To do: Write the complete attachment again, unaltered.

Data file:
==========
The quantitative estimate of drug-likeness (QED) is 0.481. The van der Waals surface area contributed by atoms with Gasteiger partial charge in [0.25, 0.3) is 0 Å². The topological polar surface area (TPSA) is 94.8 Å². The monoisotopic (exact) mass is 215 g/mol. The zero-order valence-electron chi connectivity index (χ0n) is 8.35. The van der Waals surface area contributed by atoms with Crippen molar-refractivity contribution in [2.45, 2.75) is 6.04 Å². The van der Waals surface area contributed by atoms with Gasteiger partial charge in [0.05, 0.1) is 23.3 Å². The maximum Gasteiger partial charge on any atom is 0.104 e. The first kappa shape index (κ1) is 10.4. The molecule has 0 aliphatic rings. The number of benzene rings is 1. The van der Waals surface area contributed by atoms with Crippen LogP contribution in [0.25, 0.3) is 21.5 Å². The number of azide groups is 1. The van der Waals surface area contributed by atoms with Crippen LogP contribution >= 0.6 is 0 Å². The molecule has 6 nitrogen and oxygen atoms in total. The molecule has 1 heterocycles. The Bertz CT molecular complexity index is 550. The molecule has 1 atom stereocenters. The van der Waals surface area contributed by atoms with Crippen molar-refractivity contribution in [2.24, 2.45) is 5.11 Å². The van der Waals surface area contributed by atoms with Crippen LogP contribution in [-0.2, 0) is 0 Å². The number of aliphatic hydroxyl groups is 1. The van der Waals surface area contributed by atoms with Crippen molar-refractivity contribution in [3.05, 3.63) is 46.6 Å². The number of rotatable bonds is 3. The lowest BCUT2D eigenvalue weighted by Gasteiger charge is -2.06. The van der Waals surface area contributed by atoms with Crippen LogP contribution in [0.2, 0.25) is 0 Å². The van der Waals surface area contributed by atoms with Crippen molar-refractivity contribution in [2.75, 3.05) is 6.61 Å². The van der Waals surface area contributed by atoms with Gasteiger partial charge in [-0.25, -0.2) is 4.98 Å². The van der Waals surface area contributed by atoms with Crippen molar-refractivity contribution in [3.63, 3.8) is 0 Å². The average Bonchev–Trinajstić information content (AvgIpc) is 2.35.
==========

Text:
The quantitative estimate of drug-likeness (QED) is 0.481. The van der Waals surface area contributed by atoms with Gasteiger partial charge in [0.25, 0.3) is 0 Å². The topological polar surface area (TPSA) is 94.8 Å². The monoisotopic (exact) mass is 215 g/mol. The zero-order valence-electron chi connectivity index (χ0n) is 8.35. The van der Waals surface area contributed by atoms with Crippen molar-refractivity contribution in [2.45, 2.75) is 6.04 Å². The van der Waals surface area contributed by atoms with Gasteiger partial charge in [0.05, 0.1) is 23.3 Å². The maximum Gasteiger partial charge on any atom is 0.104 e. The first kappa shape index (κ1) is 10.4. The molecule has 0 aliphatic rings. The number of benzene rings is 1. The van der Waals surface area contributed by atoms with Crippen LogP contribution in [0.25, 0.3) is 21.5 Å². The number of azide groups is 1. The van der Waals surface area contributed by atoms with Crippen LogP contribution >= 0.6 is 0 Å². The molecule has 6 nitrogen and oxygen atoms in total. The molecule has 1 heterocycles. The Bertz CT molecular complexity index is 550. The molecule has 1 atom stereocenters. The van der Waals surface area contributed by atoms with Crippen molar-refractivity contribution in [2.24, 2.45) is 5.11 Å². The van der Waals surface area contributed by atoms with Crippen LogP contribution in [-0.2, 0) is 0 Å². The number of aliphatic hydroxyl groups is 1. The van der Waals surface area contributed by atoms with Crippen molar-refractivity contribution in [3.05, 3.63) is 46.6 Å². The number of rotatable bonds is 3. The lowest BCUT2D eigenvalue weighted by Gasteiger charge is -2.06. The van der Waals surface area contributed by atoms with Crippen LogP contribution in [0.2, 0.25) is 0 Å². The van der Waals surface area contributed by atoms with Crippen molar-refractivity contribution in [2.75, 3.05) is 6.61 Å². The van der Waals surface area contributed by atoms with Gasteiger partial charge in [-0.25, -0.2) is 4.98 Å². The van der Waals surface area contributed by atoms with Crippen molar-refractivity contribution in [3.63, 3.8) is 0 Å². The average Bonchev–Trinajstić information content (AvgIpc) is 2.35.